Some pages in zswap are pages filled with the same values (that is, the content of the pages has the same values or repeating patterns). These pages contain zero-filled pages and are handled differently. During store operations, pages are checked for the same value before being compressed. If true, the page compression length is set to zero and the pattern or the same fill value is saved.
Same-value filled pages identification feature is enabled by default and can be disabled at boot time by setting the
same_filled_pages_enabled attribute to 0, e.g.
zswap.same_filled_pages_enabled=0. It can also be enabled and disabled at runtime using the sysfs
same_filled_pages_enabled attribute, e.g.::
The identification of pages filled with the same value is enabled by default and can be disabled by setting the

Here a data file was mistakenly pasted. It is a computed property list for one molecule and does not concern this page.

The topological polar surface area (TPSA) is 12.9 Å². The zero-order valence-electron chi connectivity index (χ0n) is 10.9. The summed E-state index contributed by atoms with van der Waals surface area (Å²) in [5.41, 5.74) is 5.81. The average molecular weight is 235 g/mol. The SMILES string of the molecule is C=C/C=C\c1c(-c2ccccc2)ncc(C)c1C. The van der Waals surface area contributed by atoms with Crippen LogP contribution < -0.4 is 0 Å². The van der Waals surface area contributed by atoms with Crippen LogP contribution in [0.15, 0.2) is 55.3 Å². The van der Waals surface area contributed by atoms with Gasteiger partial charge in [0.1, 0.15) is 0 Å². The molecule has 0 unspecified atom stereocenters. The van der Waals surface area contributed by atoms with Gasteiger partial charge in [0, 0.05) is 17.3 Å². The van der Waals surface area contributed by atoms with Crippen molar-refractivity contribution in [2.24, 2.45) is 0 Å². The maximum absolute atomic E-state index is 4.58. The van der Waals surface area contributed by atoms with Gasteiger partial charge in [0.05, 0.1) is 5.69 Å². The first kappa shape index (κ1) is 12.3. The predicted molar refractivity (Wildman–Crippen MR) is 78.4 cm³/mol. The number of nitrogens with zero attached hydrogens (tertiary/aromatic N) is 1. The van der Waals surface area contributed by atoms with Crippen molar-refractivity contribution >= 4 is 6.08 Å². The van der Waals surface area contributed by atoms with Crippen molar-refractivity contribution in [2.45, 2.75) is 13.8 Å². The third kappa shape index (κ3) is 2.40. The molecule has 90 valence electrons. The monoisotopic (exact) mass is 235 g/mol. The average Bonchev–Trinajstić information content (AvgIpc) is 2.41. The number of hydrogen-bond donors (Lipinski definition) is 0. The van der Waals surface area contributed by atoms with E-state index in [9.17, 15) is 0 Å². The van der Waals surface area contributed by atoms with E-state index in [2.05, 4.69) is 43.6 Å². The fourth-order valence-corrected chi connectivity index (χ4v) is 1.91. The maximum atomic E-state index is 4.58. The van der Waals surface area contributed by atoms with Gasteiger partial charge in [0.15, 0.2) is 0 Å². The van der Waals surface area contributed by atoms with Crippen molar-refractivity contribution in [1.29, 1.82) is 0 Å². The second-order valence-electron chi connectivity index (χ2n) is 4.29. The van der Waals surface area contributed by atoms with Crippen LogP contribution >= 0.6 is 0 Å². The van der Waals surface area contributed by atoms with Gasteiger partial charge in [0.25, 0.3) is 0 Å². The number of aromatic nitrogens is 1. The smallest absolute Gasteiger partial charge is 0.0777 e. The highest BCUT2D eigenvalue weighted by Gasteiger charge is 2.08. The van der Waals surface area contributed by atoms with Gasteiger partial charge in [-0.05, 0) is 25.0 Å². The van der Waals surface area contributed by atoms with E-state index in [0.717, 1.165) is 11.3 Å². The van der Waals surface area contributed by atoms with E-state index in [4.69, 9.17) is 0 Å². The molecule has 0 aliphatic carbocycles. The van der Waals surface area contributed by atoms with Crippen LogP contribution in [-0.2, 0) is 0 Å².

same_filled_pages_enable * attribute to 0 at boot time, that is, zswap.same_filled_pages_enabled = 0
. It can also be enabled / disabled at runtime using the sysfs attribute same_filled_pages_enabled *.
echo 1 > /sys/module/zswap/parameters/same_filled_pages_enabled
When zswap same-filled page identification is disabled at runtime, it will stop checking for the same-value filled pages during store operation. However, the existing pages which are marked as same-value filled pages remain stored unchanged in zswap until they are either loaded or invalidated.
If zswap padded pages with the same value are disabled at run time, the check for pages filled with the same value will stop during the store operation. However, existing pages marked as pages with the same value will be saved unchanged in zswap until they are loaded or disabled.